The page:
Aboriginal ancestor remains repatriated
Nathalie Fernbach, Aboriginal ancestor’s mummified remains repatriated to northern Queensland from German museum, ABC News, 3 May 2017
Aboriginal and Torres Strait Islander readers are advised this story contains images of people who have died.
Returning the mummified remains of Aboriginal man King Ng:tja to his family in Queensland has marked the next step in returning the deceased elder to country.
King Ng:tja (also known as Barry Clarke) was an elder of the Ngadjon-Jii people of Malanda in far north Queensland.
His mummified remains were removed from Australia in 1905 by German anthropologist Hermann Klaatsch, and have been in the possession of the Berlin Society for Anthropology, Ethnology and Prehistory for decades.
His body was returned to Australia in March, then transferred to the Museum of Tropical Queensland in Townsville.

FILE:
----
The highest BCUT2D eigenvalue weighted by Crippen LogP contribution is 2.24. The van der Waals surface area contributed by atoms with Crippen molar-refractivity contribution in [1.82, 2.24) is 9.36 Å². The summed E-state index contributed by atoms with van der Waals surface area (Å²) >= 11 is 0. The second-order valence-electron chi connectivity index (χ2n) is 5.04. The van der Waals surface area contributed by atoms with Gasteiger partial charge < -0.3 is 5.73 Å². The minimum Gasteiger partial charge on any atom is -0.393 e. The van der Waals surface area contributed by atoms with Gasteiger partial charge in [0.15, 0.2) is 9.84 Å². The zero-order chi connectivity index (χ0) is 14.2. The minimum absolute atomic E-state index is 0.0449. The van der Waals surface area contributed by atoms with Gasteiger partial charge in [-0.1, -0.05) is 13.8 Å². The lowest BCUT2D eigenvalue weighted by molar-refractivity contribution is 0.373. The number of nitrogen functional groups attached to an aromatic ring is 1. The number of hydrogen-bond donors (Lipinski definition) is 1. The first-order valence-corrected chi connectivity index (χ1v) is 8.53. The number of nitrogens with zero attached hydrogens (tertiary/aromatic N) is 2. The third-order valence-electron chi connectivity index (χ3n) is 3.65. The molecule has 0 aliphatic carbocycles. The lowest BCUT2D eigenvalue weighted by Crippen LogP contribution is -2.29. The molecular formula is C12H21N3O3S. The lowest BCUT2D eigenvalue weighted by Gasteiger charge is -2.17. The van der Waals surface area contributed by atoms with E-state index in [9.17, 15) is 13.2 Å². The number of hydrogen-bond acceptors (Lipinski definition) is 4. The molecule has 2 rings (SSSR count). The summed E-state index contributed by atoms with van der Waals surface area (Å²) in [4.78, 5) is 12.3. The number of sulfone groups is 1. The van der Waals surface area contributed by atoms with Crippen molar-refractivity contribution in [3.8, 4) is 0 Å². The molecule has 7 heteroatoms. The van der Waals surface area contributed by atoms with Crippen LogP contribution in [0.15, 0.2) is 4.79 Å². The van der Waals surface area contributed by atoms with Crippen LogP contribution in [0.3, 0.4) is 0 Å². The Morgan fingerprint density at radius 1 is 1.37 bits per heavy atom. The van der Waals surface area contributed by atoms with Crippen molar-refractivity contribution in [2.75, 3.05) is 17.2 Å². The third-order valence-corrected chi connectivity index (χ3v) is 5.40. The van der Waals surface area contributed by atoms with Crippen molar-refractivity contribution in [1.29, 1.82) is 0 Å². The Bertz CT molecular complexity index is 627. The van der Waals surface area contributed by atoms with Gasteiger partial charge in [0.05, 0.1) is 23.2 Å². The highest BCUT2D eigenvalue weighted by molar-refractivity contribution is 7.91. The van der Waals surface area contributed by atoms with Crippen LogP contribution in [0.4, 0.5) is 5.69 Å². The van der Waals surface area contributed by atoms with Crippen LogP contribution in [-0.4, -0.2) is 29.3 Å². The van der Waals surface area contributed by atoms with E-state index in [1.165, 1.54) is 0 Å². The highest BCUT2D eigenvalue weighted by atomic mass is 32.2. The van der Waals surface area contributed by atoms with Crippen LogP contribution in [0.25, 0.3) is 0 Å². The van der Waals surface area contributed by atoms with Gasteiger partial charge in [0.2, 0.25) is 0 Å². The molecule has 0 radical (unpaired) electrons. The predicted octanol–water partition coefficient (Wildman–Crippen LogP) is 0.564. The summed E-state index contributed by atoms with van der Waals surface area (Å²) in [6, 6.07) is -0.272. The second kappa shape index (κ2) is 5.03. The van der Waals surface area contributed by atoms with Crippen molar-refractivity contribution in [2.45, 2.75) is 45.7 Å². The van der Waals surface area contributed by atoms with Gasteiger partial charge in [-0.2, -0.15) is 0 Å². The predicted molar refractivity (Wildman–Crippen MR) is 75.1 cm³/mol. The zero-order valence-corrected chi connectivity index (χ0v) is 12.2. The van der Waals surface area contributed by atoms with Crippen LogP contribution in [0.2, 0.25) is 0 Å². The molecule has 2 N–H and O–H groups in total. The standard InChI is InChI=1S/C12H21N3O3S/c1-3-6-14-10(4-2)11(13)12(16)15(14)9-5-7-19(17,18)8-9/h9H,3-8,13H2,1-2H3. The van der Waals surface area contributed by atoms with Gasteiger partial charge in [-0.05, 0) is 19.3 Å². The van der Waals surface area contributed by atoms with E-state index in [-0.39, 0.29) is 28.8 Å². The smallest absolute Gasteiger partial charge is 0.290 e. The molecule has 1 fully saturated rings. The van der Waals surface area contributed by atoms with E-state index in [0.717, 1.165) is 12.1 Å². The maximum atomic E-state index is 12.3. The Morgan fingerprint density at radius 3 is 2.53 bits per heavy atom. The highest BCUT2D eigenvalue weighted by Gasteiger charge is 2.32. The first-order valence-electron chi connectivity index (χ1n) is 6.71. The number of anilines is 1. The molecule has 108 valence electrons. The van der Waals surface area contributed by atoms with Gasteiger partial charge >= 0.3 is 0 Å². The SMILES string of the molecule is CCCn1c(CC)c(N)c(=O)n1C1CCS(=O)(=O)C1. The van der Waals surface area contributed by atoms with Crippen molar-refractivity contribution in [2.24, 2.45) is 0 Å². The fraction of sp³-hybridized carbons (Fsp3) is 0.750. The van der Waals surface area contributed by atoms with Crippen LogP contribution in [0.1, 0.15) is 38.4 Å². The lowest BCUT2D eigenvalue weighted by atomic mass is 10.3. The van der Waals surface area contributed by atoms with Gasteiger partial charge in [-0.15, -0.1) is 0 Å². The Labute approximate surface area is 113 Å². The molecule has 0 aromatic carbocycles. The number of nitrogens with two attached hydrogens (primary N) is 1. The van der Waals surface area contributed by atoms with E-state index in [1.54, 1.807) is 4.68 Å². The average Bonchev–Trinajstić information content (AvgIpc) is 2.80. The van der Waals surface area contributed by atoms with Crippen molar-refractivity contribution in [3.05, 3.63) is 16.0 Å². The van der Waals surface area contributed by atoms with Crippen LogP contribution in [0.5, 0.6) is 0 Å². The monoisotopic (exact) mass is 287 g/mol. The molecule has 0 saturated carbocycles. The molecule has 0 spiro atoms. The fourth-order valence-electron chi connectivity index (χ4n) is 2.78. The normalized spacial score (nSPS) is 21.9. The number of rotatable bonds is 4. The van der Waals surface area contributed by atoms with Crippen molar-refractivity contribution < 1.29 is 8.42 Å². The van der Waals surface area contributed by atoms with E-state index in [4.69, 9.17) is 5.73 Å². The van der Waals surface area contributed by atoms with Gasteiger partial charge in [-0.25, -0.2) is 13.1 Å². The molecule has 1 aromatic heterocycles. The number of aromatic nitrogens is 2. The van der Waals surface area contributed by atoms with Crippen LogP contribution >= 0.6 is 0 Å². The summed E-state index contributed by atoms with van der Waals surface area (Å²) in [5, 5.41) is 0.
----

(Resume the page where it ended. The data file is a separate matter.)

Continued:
On Friday about 20 members of King Ng:tja’s family held a smoking ceremony and viewed his body at the museum as part of his repatriation process.
Relief to have ancestor back home
Great, great, great grandson Robin Ketchell said it was very moving to have “Grandad Barry” back in Australia.
“Not sad, more of a happy grateful to see him back on country.”
Great, great granddaughter Vera Ketchell said the family learned of their ancestor’s whereabouts in the 1980s, but it was not until 2015 that they could start to negotiate his return.
“Today is a relief to know that we have now got him home in Australia,” Ms Ketchell said.
“We have done the first leg of the journey of bringing him back and seeing him being out of his box, and we now know we can work forward to finding him a resting place and taking him home to country.”